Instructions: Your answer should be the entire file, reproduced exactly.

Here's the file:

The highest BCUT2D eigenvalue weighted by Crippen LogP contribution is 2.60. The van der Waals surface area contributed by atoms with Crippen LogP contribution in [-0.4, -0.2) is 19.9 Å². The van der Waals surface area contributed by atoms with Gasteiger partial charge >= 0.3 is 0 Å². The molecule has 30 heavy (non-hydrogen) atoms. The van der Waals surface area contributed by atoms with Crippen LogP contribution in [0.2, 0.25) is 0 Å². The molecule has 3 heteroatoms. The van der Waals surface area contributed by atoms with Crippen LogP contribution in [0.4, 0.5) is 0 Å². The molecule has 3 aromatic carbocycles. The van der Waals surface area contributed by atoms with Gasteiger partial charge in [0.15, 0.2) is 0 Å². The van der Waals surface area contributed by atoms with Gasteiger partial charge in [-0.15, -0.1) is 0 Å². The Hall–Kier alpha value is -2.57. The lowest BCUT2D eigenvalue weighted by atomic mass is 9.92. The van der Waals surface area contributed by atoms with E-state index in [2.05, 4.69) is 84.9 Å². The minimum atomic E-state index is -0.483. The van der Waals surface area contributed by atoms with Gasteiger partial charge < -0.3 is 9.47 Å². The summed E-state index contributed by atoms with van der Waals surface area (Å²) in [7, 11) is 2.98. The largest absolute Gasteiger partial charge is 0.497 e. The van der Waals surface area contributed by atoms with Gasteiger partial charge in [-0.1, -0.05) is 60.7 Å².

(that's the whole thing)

The highest BCUT2D eigenvalue weighted by Crippen LogP contribution is 2.60. The van der Waals surface area contributed by atoms with Crippen LogP contribution in [-0.4, -0.2) is 19.9 Å². The van der Waals surface area contributed by atoms with Gasteiger partial charge >= 0.3 is 0 Å². The molecule has 30 heavy (non-hydrogen) atoms. The van der Waals surface area contributed by atoms with Crippen LogP contribution in [0.2, 0.25) is 0 Å². The molecule has 3 heteroatoms. The van der Waals surface area contributed by atoms with Crippen LogP contribution in [0.4, 0.5) is 0 Å². The molecule has 3 aromatic carbocycles. The van der Waals surface area contributed by atoms with Gasteiger partial charge in [0.15, 0.2) is 0 Å². The van der Waals surface area contributed by atoms with Gasteiger partial charge in [-0.15, -0.1) is 0 Å². The Hall–Kier alpha value is -2.57. The lowest BCUT2D eigenvalue weighted by atomic mass is 9.92. The van der Waals surface area contributed by atoms with E-state index in [2.05, 4.69) is 84.9 Å². The minimum atomic E-state index is -0.483. The van der Waals surface area contributed by atoms with Gasteiger partial charge < -0.3 is 9.47 Å². The summed E-state index contributed by atoms with van der Waals surface area (Å²) in [7, 11) is 2.98. The largest absolute Gasteiger partial charge is 0.497 e. The van der Waals surface area contributed by atoms with Gasteiger partial charge in [-0.1, -0.05) is 60.7 Å².